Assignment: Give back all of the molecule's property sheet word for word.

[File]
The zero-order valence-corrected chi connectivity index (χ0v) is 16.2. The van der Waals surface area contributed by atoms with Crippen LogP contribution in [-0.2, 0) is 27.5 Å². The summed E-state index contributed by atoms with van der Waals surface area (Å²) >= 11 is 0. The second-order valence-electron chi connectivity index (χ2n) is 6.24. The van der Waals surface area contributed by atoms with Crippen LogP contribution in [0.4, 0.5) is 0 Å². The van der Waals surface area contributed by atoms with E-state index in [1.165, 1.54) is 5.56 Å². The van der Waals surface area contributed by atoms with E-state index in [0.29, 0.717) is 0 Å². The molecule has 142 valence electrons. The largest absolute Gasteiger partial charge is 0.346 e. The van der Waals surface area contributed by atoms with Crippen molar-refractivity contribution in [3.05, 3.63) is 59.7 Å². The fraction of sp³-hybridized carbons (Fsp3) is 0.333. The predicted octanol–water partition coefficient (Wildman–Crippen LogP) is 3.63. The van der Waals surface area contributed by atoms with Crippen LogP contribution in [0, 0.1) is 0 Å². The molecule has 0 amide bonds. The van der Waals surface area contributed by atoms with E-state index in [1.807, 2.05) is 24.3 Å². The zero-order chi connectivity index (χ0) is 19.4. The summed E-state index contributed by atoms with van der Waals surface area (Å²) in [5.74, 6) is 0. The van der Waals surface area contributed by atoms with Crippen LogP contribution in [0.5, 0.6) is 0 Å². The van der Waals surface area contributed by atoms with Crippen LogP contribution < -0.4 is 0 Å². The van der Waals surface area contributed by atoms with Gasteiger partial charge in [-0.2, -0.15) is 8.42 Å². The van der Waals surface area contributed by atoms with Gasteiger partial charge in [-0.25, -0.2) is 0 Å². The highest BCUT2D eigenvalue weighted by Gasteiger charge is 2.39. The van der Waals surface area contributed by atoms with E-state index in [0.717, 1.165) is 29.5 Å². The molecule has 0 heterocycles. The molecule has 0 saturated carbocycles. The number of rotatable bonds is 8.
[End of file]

The zero-order valence-corrected chi connectivity index (χ0v) is 16.2. The van der Waals surface area contributed by atoms with Crippen LogP contribution in [-0.2, 0) is 27.5 Å². The summed E-state index contributed by atoms with van der Waals surface area (Å²) >= 11 is 0. The second-order valence-electron chi connectivity index (χ2n) is 6.24. The van der Waals surface area contributed by atoms with Crippen LogP contribution in [0.4, 0.5) is 0 Å². The van der Waals surface area contributed by atoms with E-state index in [1.165, 1.54) is 5.56 Å². The van der Waals surface area contributed by atoms with E-state index in [0.29, 0.717) is 0 Å². The molecule has 142 valence electrons. The largest absolute Gasteiger partial charge is 0.346 e. The van der Waals surface area contributed by atoms with Crippen molar-refractivity contribution in [3.05, 3.63) is 59.7 Å². The fraction of sp³-hybridized carbons (Fsp3) is 0.333. The predicted octanol–water partition coefficient (Wildman–Crippen LogP) is 3.63. The van der Waals surface area contributed by atoms with Crippen LogP contribution in [0, 0.1) is 0 Å². The molecule has 0 amide bonds. The van der Waals surface area contributed by atoms with E-state index in [1.807, 2.05) is 24.3 Å². The zero-order chi connectivity index (χ0) is 19.4. The summed E-state index contributed by atoms with van der Waals surface area (Å²) in [5.74, 6) is 0. The van der Waals surface area contributed by atoms with Crippen LogP contribution in [0.5, 0.6) is 0 Å². The van der Waals surface area contributed by atoms with Crippen LogP contribution < -0.4 is 0 Å². The van der Waals surface area contributed by atoms with Gasteiger partial charge in [-0.2, -0.15) is 8.42 Å². The van der Waals surface area contributed by atoms with Gasteiger partial charge in [-0.25, -0.2) is 0 Å². The highest BCUT2D eigenvalue weighted by Gasteiger charge is 2.39. The van der Waals surface area contributed by atoms with E-state index in [0.717, 1.165) is 29.5 Å². The molecule has 0 heterocycles. The molecule has 0 saturated carbocycles. The number of rotatable bonds is 8.